The Ghana Police Service has pledged strict enforcement of a Supreme Court ruling directing that the maximum 48-hour detention period after an arrest should include weekends, public holidays and periods of civil unrest.
Before the judgement, the police held suspects beyond the permissible period without bail or prosecution with the explanation that the law courts in the country do not sit on weekends and holidays.
The decision was taken by a seven-member panel presided over by Chief Justice Sophia Akuffo. It was the last the Chief Justice delivered as she bows out on Friday after 25 years on the court.
Other members of the panel were Justice Kwasi Anin-Yeboah (Chief Justice nominee), Justice Paul Baffoe-Bonnie, Justice Sule Gbadegbe, Justice Alfred Benin and Justice Nii Ashie Kotei.
The apex court also directed that courts should extend sitting days to include weekends and holidays for the ruling to take effect.
Commenting on the development, ACP David Eklu, the Director-General of the Public Affairs Directorate of the Ghana Police Service, told Class FM that “once this issue has been clarified and proper guidance is given I think that we should be able to limit the excesses on the part of police officers”.
He admitted that in the past “there might be certain abuses like some police officers taking advantage of that [the lapses] and deliberately arrest you on a day that the courts will not sit, not only weekends but on holidays”.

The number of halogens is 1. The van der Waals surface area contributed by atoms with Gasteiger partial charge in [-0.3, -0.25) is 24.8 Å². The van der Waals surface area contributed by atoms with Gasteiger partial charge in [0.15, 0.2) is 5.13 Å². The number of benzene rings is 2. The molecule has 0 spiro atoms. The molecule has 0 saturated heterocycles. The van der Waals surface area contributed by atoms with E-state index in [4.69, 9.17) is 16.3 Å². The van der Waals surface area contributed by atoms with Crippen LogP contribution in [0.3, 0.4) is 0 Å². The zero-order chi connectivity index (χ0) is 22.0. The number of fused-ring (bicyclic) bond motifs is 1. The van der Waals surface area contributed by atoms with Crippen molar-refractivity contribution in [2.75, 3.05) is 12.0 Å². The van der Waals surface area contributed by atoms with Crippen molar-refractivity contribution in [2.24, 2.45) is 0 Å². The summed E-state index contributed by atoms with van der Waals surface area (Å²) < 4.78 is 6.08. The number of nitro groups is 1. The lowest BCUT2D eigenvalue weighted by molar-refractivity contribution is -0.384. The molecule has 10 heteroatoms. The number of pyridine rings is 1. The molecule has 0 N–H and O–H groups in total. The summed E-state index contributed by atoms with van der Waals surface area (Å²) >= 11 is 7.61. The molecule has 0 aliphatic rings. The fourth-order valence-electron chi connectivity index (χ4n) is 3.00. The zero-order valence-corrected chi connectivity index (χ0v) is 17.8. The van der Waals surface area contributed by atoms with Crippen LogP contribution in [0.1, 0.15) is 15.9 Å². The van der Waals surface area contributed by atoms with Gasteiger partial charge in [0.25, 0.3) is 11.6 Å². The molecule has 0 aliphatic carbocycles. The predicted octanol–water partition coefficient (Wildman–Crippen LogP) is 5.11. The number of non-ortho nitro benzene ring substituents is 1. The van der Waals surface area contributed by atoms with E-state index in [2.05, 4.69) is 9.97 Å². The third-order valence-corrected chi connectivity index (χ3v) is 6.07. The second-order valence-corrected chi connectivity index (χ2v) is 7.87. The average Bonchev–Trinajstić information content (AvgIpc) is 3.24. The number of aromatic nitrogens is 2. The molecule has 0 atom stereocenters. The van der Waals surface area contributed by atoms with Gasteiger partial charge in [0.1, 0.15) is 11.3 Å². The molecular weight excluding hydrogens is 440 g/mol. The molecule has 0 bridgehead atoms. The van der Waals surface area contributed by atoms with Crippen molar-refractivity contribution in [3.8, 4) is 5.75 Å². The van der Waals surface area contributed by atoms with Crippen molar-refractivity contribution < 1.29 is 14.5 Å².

However, with the full implementation of the court decision, he believes such situations in the service should be over.
Mr Eklu explained that the police need “to readjust to ensure we don’t trample on the rights of citizens as per the directive”.
He emphasised that they will study the modalities “to ensure that we get the implementation done as quickly as possible” to protect the rights and liberties of citizens.”
The ruling was the verdict of a case filed by private legal practitioner Martin Kpebu invoking the Original jurisdiction of the Supreme Court for an interpretation of Article 14 (3) of the 1992 Constitution which states that;
“A person who is arrested, restricted or detained (a) to bring him before a court in execution of an order of a court; or (b) upon reasonable suspicion of his having committed or being about to commit a criminal offence under the laws of Ghana, and who is not released, shall be brought before a court within forty-eight hours after the arrest, restriction or detention.”
Mr Kpebu was seeking several reliefs which included “a declaration that on a true and proper interpretation of Article 14(3) of the Constitution (1992) a Saturday, a Sunday, a public holiday, anytime during a civil unrest and any other day that the courts in Ghana cannot sit for example, during strike by judicial service staff or during a strike by any other stakeholder that will prevent the court from sitting) would be counted in reckoning the 48 hours within which a person arrested or detained on suspicion of committing a crime and not released must be brought before a court under article 14 (3) of the Constitution of Ghana (1992)”.